Joe Glover from our HR Consultancy, Capital People, takes a look at the Thriving at Work report and gives his views on what employers need to do to implement it. 

This year, an independent review (commissioned by the Prime Minister) looked at how organisations can help employees with their mental health – so that they can remain in, and thrive at, work. 

Poor mental health at work has a big human cost – with knock on effects for society and the economy. The review looked at how employers can improve their practice, and support managers to play a key role. It sets out the following core standards. 

The Thriving at Work six core standards:

1. Produce, implement and communicate a mental health at work plan 

2. Develop mental health awareness among employees

3. Encourage open conversations about mental health and the support available when employees are struggling 

4. Provide employees with good working conditions 

5. Promote effective people management 

6. Routinely monitor employee mental health and wellbeing 

By following these standards, employers can structure their approach to mental health policies and initiatives.

But, we all have a part to play in promoting positive mental health.

Breaking down the barriers

The report talks about a number of ‘obstacles’ that inhibit positive action to promote mental wellbeing. Whether you’re an employer, a manager, or a leader, ask yourself how well you engage with your employees on a basic level. When was the last time you asked:

• How’s your day going? 

• How was your weekend?

 • What are your plans after work? 

Small questions like this lead to wider conversations, and relationships develop as a result. And, that’s important, when, according to the report, only 11% of employees discussed a recent mental health problem with their line manager. Building a rapport, and developing a relationship, can be the first step in supporting your employees at work.

Conversations by their very nature are reciprocal. Have we lost the ability to converse meaningfully in the digital age? Many of us would like a Facebook post or retweet a hashtag to show our support for mental health. But, if a colleague came to us for help, could we meaningfully respond when it isn’t as simple as tapping our phone screen?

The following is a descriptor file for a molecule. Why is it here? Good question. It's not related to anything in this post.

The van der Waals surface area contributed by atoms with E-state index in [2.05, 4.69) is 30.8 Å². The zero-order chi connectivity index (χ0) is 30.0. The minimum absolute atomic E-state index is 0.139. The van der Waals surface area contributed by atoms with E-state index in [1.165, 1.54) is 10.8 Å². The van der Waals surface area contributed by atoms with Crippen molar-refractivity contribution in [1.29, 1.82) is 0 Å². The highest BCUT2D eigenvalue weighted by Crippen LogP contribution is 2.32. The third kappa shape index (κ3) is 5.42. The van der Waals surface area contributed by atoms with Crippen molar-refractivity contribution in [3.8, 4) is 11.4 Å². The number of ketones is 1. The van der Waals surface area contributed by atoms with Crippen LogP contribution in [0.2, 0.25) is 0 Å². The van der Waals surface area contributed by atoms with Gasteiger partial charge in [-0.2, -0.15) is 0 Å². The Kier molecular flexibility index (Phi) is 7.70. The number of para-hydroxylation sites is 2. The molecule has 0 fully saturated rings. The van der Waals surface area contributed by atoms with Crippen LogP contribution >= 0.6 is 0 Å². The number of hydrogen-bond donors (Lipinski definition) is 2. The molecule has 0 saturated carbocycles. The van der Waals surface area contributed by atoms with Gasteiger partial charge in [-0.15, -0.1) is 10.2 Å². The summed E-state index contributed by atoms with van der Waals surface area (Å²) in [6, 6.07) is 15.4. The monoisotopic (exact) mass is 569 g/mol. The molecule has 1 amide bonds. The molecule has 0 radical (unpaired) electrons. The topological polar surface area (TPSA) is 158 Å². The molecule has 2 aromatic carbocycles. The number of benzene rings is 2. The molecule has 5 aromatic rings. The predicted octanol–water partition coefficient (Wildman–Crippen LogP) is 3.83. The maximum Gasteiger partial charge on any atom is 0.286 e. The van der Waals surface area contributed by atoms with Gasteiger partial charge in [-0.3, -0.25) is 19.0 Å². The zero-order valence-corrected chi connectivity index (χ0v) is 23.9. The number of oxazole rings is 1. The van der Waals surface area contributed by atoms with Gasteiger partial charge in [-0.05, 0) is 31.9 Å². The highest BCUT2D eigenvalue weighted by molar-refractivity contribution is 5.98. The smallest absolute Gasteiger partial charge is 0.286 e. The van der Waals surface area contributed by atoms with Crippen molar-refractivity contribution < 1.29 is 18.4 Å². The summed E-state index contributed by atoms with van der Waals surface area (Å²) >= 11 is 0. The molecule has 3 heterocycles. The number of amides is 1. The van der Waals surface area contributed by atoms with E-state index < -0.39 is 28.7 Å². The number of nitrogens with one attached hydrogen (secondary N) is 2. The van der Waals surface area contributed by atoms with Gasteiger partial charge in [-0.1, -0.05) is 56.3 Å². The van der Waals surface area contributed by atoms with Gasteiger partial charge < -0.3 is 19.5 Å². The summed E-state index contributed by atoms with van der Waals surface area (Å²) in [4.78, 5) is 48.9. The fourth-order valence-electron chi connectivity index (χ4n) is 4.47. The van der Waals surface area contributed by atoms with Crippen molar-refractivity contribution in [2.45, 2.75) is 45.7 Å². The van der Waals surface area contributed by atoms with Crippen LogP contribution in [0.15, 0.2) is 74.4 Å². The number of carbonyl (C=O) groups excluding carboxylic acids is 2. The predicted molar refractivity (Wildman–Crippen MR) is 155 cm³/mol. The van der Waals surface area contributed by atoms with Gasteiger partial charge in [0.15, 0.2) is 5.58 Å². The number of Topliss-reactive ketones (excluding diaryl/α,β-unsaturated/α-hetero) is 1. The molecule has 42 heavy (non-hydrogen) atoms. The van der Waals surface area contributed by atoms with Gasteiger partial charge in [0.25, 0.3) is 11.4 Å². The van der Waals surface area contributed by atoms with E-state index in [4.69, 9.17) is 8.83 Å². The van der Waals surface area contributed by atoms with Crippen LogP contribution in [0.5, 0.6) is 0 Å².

That being said, the largest obstacle managers face in holding meaningful conversations with their employees can be the job itself. In fast-paced working environments, with a focus on everyday responsibilities, awareness of positive mental health might be left on the back-burner.

According to the report, employers want to do the right thing – but line managers lack the training, skills, or confidence required to effectively support others at a very basic level. 

Managers spend around eight hours a day, five days a week just metres away from their employees. But, how much of that time can they spend ‘managing’ their team? Without the time and space to manage, support will remain an afterthought.

Basic level support 

Basic level support can be as simple as an informal, private conversation at the first sign of distress. Just asking whether everything’s okay, or if they’d like to have a quiet chat, can make a difference in improving team morale and productivity. 

Once this basic level of trust has developed, it’ll be much easier for the ‘core standards’ to become engrained in an organisation’s culture. Things like ‘routinely monitoring employee mental health’ will be second nature.

The ‘medicalisation’ of human issues, and problems that become defined as medical conditions, can also be an obstacle in encouraging positive mental health.

If an employee called in sick, or left work with a headache or a cold, most managers wouldn’t hesitate to provide advice – albeit without a medical degree. By comparison, how many would feel qualified to assist an employee struggling with stress or depression? 

An employee suffering from anxiety may call in to work sick, without giving the real reason for their absence – instead providing a ‘real illness’ that they think their manager will understand.

At the other end of the spectrum, an individual who’s having a ‘bad day’ or a ‘tough week’ at work might refer to themselves as ‘depressed’ and ‘stressed’. There’s a big difference between feeling down, and having clinical depression. And this ambiguity can be difficult for managers to understand and tackle. 

Putting employees first 

For the report to work, organisations must put employees at the starting point of any development – and keep them at the centre of their initiatives. Processes and policies will always change, and they’ll have to adapt to all business needs.

It’s vital for employers to tailor their mental health standards to their employees’ needs. Standards shouldn’t be a to do list – they should be a bespoke, developed methodology.

 And, although the report puts the obligation on managers and organisations, we all have a responsibility to promote positive mental health in one another.